Harry Black was a member of the union for more than half a century. His contribution to both the union and international transport workers was unsurpassed. He remained a committed activist for peace, justice and human rights.
One of 11 children born at Rylstone, Harry left school at 14. He fought against fascism in the Middle East, Palestine and Syria, was injured and repatriated to Australia. After recovering, he returned to the battle-front in Borneo and New Guinea and again was wounded and repatriated to Australia.
He joined the Waterside Workers Federation and became a wharfie in 1951.
Harry was Sydney's most loved wharfie and this was confirmed in In July 2009 when he joined MUA National Secretary Paddy Crumlin, NSW Premier Nathan Rees and Sydney Lord Mayor Clover Moore to unveil the stretch of land with a rich history for waterside workers now officially known as The Hungry Mile. He attended local primary schools to pass on his wisdom and stories of the Hungry Mile to the next generation.
Harry served in the union as a rank and file activist on the Sydney docks, as a rank and file wharfie, a delegate, a vigilance officer, vice-president, senior vice-president Sydney branch and as a rank and file representative on Federal Council of the Waterside Workers Federation, then as a union elder leading the MUA National Veterans Association as Secretary from 2002 - 2009. Harry, despite failing health, remained an active member to the end.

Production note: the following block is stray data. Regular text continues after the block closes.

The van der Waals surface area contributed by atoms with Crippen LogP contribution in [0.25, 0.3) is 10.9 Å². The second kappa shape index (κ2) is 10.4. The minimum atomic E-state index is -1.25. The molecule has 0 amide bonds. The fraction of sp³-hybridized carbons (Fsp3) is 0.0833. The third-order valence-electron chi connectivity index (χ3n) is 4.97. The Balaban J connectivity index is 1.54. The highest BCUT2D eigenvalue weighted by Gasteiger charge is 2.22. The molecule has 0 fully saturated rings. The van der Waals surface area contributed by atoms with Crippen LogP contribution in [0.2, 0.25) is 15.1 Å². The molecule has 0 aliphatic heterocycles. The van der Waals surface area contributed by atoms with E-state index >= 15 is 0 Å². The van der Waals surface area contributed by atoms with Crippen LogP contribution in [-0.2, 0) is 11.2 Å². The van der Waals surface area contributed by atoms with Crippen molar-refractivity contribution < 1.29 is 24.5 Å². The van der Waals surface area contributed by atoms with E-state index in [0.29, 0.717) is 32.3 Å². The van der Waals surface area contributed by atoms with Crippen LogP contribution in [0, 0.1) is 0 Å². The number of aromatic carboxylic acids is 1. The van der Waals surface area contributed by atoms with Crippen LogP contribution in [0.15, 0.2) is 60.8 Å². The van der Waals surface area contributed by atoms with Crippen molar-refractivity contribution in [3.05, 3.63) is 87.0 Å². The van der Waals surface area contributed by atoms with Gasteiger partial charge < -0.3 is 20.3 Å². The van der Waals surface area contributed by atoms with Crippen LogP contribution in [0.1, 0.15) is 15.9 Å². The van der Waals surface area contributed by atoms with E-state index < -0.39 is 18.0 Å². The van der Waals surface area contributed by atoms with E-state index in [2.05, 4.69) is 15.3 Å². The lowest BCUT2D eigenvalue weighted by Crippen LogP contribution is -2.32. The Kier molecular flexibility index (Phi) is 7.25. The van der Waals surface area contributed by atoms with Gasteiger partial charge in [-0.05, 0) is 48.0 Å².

Harry described himself as a unionist, an internationalist and since 1953, a communist. Harry was unique in that he was loved by all and never had any enemy in the union. He led the way in his political activity over many years.
Harry played a leading role as an activist in both the successful 1954 and 1956 national waterfront strikes. He was immensely proud of this period of his life and of the union's success in those strikes.
Like many war veterans, Harry became a peace activist. He was the delegate when the gang voted to ban the loading of bombs onto the Jeparit during the Vietnam War. He was suspended for a month for his stance and activities in solidarity with Vietnam.
Harry also took pride in being part of the wharfies and seafarers' rolling bans against South African shipping during the apartheid years.
Harry remained an active member of the Waterside Workers and a voice of the MUA. He played a part in all the major industrial disputes of the day and, when his health allowed, could be found in the union rooms which became his second home.
Filmed & Produced by Jamie McMechan Maritime Union of Australia - Film Unit.
Maritime Union of Australia (MUA)
Australian Council of Trade Union (ACTU)
International Transport Workers Federation (ITF)
International Trade Union Confederation (ITUC)
Loading more stuff…
Hmm…it looks like things are taking a while to load. Try again?